“When the concrete shrinks around whatever it’s touching, it has some give,” he says about the strip foam. “On an interior floor, for instance, against the walls you can probably put a baseboard over it and never see it. It has a little breakaway strip at the top that pulls off and you can also fill that with elastomeric caulking.”

“You’re just creating a barrier between the new and the existing concrete,” says Steve Chmelar, vice president of commercial sales for Carroll Construction Supply in Ottumwa, Iowa. “Some people I know just use a waterproofing tar or waterproofing membrane they brush on the concrete before the second pour.”

The main idea, regardless of what’s being used, is to create a bond-break between the two expanses so they move independently of each other where a construction joint is implemented.

Certain architectural features and isolated columns also can play a role in the placement of control joints. The reason, says Chmelar, is the concrete has changed direction, and so control joints are a must, as well.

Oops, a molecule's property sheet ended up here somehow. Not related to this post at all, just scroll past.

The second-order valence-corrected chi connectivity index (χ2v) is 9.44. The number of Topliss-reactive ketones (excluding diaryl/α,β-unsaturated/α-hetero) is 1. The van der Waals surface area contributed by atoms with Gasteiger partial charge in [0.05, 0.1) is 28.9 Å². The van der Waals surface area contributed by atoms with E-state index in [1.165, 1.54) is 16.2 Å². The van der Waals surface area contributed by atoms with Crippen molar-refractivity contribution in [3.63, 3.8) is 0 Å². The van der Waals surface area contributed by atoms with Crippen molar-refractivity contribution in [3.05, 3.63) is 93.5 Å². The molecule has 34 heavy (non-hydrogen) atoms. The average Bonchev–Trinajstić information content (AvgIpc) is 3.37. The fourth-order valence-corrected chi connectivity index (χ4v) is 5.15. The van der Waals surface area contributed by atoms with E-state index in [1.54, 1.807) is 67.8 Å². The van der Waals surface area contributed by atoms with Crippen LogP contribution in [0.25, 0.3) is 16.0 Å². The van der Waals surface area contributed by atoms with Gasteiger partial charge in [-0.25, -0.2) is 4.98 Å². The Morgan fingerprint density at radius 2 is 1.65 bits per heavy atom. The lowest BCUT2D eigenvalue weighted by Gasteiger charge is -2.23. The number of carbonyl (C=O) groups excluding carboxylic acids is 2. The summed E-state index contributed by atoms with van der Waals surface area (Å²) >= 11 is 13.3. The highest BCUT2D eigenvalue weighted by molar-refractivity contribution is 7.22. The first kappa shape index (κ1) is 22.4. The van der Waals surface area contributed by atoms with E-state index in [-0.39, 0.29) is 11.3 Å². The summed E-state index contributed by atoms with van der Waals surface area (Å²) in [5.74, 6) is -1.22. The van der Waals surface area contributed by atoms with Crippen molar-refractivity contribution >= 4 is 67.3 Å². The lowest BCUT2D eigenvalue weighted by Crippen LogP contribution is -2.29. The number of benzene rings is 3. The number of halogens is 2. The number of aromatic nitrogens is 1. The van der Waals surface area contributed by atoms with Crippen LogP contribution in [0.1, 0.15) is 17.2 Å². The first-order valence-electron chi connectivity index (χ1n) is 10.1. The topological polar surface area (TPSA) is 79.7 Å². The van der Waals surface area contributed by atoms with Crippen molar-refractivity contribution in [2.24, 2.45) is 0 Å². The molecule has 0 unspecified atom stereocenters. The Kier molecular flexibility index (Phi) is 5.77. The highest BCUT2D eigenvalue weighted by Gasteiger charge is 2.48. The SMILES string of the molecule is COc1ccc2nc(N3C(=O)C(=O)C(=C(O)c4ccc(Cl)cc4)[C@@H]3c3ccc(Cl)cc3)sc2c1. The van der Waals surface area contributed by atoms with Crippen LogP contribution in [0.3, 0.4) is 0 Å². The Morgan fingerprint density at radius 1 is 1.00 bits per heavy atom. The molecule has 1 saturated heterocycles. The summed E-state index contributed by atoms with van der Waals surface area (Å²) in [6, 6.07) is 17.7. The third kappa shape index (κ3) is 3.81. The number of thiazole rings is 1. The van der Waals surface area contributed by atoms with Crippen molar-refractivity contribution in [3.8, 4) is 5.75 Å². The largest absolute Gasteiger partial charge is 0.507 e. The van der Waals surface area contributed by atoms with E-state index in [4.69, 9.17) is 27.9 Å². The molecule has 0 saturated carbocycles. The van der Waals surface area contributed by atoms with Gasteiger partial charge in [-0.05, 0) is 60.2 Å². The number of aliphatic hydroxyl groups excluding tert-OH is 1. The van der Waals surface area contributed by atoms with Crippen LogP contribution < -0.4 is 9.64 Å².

“Concrete looks for a weak place to begin its cracking,” he says. “For instance, if you have a corner that points inward into a structure, or if you have multiple corners, then it’s not equally loaded from side to side and end to end.” In these scenarios, you must divide the concrete into square units and provide a method for its breaking otherwise cracks will take off from a corner.

While control joints are critical to many smaller jobs’ success, load transfer devices may be needed for larger projects involving multiple placements — particularly where something beyond foot traffic is expected — to keep construction joints from curling and to decrease damage to them later.

Keyed joints, basically forms that notch the edge of a concrete placement, provide another option. Today, there are many different types of keyed joints, including some that allow for dowels that bridge the gap between slabs and assist in load transfer. Generally, dowels have replaced keyed joints for many contractors, including Brian Osterhaven, owner of Osterhaven Concrete in Caledonia, Michigan, as these joints tend to crack.